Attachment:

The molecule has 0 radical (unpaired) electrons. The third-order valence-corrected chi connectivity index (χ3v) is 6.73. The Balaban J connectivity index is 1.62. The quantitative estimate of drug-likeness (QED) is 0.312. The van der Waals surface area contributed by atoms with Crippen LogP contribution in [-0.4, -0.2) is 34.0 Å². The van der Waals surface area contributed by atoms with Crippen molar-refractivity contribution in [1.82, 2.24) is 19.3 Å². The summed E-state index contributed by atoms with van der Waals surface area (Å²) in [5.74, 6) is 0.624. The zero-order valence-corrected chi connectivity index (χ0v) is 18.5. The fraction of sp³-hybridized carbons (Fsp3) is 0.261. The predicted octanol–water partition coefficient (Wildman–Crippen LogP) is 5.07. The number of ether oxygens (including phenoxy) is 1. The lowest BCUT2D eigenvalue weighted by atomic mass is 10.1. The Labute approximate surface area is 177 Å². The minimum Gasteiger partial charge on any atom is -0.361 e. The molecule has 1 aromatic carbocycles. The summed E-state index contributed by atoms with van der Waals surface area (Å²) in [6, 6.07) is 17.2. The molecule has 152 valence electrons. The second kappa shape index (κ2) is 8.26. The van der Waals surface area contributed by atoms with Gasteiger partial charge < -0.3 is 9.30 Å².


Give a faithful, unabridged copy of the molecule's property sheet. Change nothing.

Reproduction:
The molecule has 0 radical (unpaired) electrons. The third-order valence-corrected chi connectivity index (χ3v) is 6.73. The Balaban J connectivity index is 1.62. The quantitative estimate of drug-likeness (QED) is 0.312. The van der Waals surface area contributed by atoms with Crippen LogP contribution in [-0.4, -0.2) is 34.0 Å². The van der Waals surface area contributed by atoms with Crippen molar-refractivity contribution in [1.82, 2.24) is 19.3 Å². The summed E-state index contributed by atoms with van der Waals surface area (Å²) in [5.74, 6) is 0.624. The zero-order valence-corrected chi connectivity index (χ0v) is 18.5. The fraction of sp³-hybridized carbons (Fsp3) is 0.261. The predicted octanol–water partition coefficient (Wildman–Crippen LogP) is 5.07. The number of ether oxygens (including phenoxy) is 1. The lowest BCUT2D eigenvalue weighted by atomic mass is 10.1. The Labute approximate surface area is 177 Å². The minimum Gasteiger partial charge on any atom is -0.361 e. The molecule has 1 aromatic carbocycles. The summed E-state index contributed by atoms with van der Waals surface area (Å²) in [6, 6.07) is 17.2. The molecule has 152 valence electrons. The second kappa shape index (κ2) is 8.26. The van der Waals surface area contributed by atoms with Gasteiger partial charge < -0.3 is 9.30 Å².